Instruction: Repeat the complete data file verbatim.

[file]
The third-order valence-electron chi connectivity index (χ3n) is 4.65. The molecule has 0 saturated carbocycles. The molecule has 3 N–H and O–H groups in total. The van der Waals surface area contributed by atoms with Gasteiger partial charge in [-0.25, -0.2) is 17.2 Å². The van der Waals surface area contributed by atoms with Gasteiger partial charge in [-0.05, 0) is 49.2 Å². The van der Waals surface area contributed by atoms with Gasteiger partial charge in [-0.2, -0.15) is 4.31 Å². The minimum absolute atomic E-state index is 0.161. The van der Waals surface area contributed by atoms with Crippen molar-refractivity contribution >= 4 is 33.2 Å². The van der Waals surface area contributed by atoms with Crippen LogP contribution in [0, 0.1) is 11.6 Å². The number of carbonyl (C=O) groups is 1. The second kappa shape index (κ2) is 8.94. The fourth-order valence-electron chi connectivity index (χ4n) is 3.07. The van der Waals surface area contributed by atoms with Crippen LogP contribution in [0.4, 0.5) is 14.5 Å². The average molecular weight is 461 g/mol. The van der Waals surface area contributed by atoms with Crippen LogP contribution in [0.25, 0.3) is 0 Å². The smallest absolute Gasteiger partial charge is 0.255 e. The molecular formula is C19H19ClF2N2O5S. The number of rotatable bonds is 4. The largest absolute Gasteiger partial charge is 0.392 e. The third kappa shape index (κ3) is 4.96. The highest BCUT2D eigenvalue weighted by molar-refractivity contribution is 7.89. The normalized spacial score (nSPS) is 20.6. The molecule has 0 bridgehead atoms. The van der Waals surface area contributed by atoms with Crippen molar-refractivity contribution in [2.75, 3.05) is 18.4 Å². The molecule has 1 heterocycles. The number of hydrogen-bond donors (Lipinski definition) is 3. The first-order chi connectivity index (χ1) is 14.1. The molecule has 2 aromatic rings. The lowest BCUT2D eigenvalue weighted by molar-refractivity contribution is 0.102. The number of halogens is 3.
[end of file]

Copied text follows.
The third-order valence-electron chi connectivity index (χ3n) is 4.65. The molecule has 0 saturated carbocycles. The molecule has 3 N–H and O–H groups in total. The van der Waals surface area contributed by atoms with Gasteiger partial charge in [-0.25, -0.2) is 17.2 Å². The van der Waals surface area contributed by atoms with Gasteiger partial charge in [-0.05, 0) is 49.2 Å². The van der Waals surface area contributed by atoms with Gasteiger partial charge in [-0.2, -0.15) is 4.31 Å². The minimum absolute atomic E-state index is 0.161. The van der Waals surface area contributed by atoms with Crippen molar-refractivity contribution >= 4 is 33.2 Å². The van der Waals surface area contributed by atoms with Crippen LogP contribution in [0, 0.1) is 11.6 Å². The number of carbonyl (C=O) groups is 1. The second kappa shape index (κ2) is 8.94. The fourth-order valence-electron chi connectivity index (χ4n) is 3.07. The van der Waals surface area contributed by atoms with Crippen LogP contribution in [0.4, 0.5) is 14.5 Å². The average molecular weight is 461 g/mol. The van der Waals surface area contributed by atoms with Crippen LogP contribution in [0.25, 0.3) is 0 Å². The smallest absolute Gasteiger partial charge is 0.255 e. The molecular formula is C19H19ClF2N2O5S. The number of rotatable bonds is 4. The largest absolute Gasteiger partial charge is 0.392 e. The third kappa shape index (κ3) is 4.96. The highest BCUT2D eigenvalue weighted by molar-refractivity contribution is 7.89. The normalized spacial score (nSPS) is 20.6. The molecule has 0 bridgehead atoms. The van der Waals surface area contributed by atoms with Crippen molar-refractivity contribution in [2.75, 3.05) is 18.4 Å². The molecule has 1 heterocycles. The number of hydrogen-bond donors (Lipinski definition) is 3. The first-order chi connectivity index (χ1) is 14.1. The molecule has 2 aromatic rings. The lowest BCUT2D eigenvalue weighted by molar-refractivity contribution is 0.102. The number of halogens is 3.